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Film -- the year in review

By Peter Keough

JANUARY 3, 2000: 

1. The Talented Mr. Ripley. This year in film has been noted for its breakthroughs in inventiveness and originality, but the best movie of the year is one in which the classic virtues of harmony, unity, and radiance prevail. Old-fashioned in the way the Hitchcock of the '50s or the Antonioni of the '60s might be considered, Anthony Minghella's adaptation of Patricia Highsmith's novel is a perfect fusion of image, sound, drama, and performance in the service of a most subversive theme -- the illusion of identity. Matt Damon triumphs as the callow nobody of the title, who insinuates his way into the life of golden boy Jude Law in a shimmeringly realized Italy of the 1950s. Gwyneth Paltrow, Cate Blanchett, and Philip Seymour Hoffman shine as innocent bystanders.

2. Being John Malkovich. Now this is the kind of movie that will give 1999 its reputation as a watershed year in film innovation. First-time director Spike Jonze and first-time screenwriter Charlie Kaufman combine to spin a fable of non-stop inventiveness and hilarity as puppeteer John Cusack finds a portal into the brain of actor John Malkovich (played brilliantly by himself), which opens the door to infinite sexual, cosmic, and comic possibilities. With wry, note-perfect performances by Cameron Diaz, Catherine Keener, and Orson Bean (!) and a winning, Rube Goldberg look of gimcrack whimsy, this will stretch notions of mainstream movie narrative.

3. Autumn Tale. After four decades of some of the world's subtlest and most illuminating filmmaking, Eric Rohmer's Autumn Tale offers a rich harvest. Like most of his films, this features a bunch of people who talk a lot about themselves and each other but don't have a clue who they are or what they want. Take the 45-year-old widow, played by a thorny Béatrice Romand, who's trying to fill her empty nest by toiling on the family's vineyard. She's a project calling out for volunteers, and in the world of Eric Rohmer there's seldom any shortage of these. Like the best wines and films, Autumn Tale goes down smooth and subtle and makes life seem beautiful again.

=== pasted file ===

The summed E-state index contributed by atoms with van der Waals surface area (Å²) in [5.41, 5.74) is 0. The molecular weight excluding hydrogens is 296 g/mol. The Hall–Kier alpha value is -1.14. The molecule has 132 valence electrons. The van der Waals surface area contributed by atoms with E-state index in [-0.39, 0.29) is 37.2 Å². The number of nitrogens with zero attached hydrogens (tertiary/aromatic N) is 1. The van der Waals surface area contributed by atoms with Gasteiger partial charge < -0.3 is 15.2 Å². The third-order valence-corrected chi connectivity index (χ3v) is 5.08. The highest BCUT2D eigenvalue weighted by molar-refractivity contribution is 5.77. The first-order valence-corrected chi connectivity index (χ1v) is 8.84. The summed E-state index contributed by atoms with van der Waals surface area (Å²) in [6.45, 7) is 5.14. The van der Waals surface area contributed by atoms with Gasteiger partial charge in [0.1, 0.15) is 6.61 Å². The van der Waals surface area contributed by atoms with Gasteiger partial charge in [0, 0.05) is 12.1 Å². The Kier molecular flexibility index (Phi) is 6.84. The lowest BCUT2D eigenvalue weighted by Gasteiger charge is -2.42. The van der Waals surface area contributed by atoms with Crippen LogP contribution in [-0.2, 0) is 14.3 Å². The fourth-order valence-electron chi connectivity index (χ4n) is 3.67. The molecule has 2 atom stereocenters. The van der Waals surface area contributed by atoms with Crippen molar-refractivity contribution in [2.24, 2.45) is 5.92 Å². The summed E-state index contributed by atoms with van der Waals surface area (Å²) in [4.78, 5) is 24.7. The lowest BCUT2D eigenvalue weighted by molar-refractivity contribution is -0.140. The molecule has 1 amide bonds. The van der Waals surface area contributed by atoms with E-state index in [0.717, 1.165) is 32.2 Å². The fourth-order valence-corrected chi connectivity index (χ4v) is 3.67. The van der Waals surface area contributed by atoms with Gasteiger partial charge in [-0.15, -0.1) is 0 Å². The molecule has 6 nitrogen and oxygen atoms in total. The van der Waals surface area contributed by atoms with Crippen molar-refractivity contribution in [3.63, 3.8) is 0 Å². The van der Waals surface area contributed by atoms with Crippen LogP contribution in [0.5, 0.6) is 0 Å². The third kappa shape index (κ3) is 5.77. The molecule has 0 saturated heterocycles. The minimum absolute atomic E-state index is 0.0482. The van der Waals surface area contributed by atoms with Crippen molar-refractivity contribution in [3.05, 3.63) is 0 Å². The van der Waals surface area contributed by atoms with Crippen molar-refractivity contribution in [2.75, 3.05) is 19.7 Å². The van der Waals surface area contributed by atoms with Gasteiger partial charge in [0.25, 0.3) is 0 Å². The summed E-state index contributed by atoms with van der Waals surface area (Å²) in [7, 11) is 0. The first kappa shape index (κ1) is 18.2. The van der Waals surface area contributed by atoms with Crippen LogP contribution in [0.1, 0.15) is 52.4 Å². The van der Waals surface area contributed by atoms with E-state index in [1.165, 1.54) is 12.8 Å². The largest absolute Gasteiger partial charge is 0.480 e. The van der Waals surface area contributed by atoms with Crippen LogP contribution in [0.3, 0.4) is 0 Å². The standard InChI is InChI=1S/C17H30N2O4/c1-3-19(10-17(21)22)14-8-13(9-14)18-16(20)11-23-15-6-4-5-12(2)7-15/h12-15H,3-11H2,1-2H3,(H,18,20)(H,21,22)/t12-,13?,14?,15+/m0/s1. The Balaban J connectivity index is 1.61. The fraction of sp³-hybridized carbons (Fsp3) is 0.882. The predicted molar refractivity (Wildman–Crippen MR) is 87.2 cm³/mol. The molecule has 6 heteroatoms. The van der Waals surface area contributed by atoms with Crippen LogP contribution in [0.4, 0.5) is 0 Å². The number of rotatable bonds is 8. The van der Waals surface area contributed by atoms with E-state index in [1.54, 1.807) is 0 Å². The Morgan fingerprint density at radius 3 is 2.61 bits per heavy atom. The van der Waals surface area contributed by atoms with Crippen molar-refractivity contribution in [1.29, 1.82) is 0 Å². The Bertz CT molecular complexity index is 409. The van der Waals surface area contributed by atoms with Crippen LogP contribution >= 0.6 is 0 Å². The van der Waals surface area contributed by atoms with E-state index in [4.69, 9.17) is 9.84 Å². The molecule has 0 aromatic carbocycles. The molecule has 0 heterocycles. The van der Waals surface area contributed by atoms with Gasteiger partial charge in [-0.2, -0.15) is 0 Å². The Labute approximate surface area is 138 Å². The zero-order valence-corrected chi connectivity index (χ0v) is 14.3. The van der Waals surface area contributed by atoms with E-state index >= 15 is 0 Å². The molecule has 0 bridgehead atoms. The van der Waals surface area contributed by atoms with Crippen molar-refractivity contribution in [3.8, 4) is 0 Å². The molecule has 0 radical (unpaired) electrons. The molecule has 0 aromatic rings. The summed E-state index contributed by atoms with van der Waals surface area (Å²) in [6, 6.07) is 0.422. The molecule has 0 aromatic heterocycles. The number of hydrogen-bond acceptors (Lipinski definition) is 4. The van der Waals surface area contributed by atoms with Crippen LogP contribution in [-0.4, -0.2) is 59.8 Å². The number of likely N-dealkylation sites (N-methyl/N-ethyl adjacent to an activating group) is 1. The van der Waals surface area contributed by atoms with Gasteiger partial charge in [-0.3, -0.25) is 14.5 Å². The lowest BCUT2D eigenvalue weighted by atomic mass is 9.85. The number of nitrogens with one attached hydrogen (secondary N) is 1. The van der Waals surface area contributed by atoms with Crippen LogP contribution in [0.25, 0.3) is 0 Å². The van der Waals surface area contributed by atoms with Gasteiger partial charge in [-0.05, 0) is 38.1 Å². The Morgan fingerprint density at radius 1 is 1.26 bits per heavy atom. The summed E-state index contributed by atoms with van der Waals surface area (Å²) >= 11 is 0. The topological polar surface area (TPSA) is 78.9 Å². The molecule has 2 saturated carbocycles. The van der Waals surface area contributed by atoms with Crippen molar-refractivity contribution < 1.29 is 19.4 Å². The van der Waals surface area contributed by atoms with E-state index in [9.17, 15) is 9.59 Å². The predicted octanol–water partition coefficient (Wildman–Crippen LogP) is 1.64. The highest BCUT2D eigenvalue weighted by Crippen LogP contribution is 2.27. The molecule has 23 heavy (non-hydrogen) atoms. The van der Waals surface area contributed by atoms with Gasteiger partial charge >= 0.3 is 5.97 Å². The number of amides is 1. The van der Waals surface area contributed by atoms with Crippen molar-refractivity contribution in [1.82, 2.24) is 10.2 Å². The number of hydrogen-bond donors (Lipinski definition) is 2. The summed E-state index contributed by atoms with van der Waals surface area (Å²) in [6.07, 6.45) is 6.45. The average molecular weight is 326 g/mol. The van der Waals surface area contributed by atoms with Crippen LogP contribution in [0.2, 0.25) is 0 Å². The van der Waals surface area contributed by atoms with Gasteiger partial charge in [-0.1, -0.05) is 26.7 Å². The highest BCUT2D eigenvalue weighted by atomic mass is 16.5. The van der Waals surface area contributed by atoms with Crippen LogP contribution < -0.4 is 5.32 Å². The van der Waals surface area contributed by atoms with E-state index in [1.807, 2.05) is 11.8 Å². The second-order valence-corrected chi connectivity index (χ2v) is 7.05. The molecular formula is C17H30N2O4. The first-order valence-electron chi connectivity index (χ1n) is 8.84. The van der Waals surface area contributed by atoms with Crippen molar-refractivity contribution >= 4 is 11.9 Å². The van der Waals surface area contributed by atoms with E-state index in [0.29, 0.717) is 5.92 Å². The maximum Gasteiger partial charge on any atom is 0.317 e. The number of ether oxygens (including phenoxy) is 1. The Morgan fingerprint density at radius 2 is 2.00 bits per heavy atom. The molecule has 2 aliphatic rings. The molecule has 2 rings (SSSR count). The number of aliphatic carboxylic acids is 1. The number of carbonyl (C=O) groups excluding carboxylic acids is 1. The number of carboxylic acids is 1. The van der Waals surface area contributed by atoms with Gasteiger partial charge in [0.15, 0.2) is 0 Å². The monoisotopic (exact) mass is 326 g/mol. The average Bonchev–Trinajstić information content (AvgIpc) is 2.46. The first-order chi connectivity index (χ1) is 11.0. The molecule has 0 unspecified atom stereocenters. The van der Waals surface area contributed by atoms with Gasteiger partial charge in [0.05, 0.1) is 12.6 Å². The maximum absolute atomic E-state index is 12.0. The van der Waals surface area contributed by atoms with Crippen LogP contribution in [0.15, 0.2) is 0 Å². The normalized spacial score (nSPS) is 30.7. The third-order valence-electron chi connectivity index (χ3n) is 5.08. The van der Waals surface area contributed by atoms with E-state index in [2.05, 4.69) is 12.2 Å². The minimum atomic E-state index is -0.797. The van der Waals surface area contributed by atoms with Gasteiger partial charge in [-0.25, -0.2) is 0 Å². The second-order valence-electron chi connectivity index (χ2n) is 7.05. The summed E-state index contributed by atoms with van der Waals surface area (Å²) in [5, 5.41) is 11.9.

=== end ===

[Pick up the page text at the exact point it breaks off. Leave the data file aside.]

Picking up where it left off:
4. Snow Falling on Cedars. Director Scott Hicks (Shine) took a risk: his big-budget adaptation of the David Guterson bestseller is as cinematic as possible, a palimpsest of sounds and images exploring time, memory, and desire. In other words, no voice-over narrator. In a Washington State fishing village just after World War II, a Japanese-American fisherman is tried for murder, unleashing a storm of repressed memories and unacknowledged racism. Boldly orchestrated and beautifully acted by Ethan Hawke, newcomer Youki Kudoh, and -- especially -- Max von Sydow, it's a viewing challenge, but vastly rewarding.

5. Boys Don't Cry. The most amazing acting transformation of the year is not Jim Carrey as Andy Kaufman in Milos Forman's Man on the Moon, but Hilary Swank as Brandon Teena in first-time director Kimberly Peirce's Boys Don't Cry. She's a young woman who poses as a man in the film's grim small-town Nebraska of the early '90s, embodying a masculine ideal that wins the hearts of the local women but earns the fury of the clueless men. Brutal and moving, uncompromising but compassionate, Boys is an indictment of ignorance and conformity and a tribute to the power of the imagination.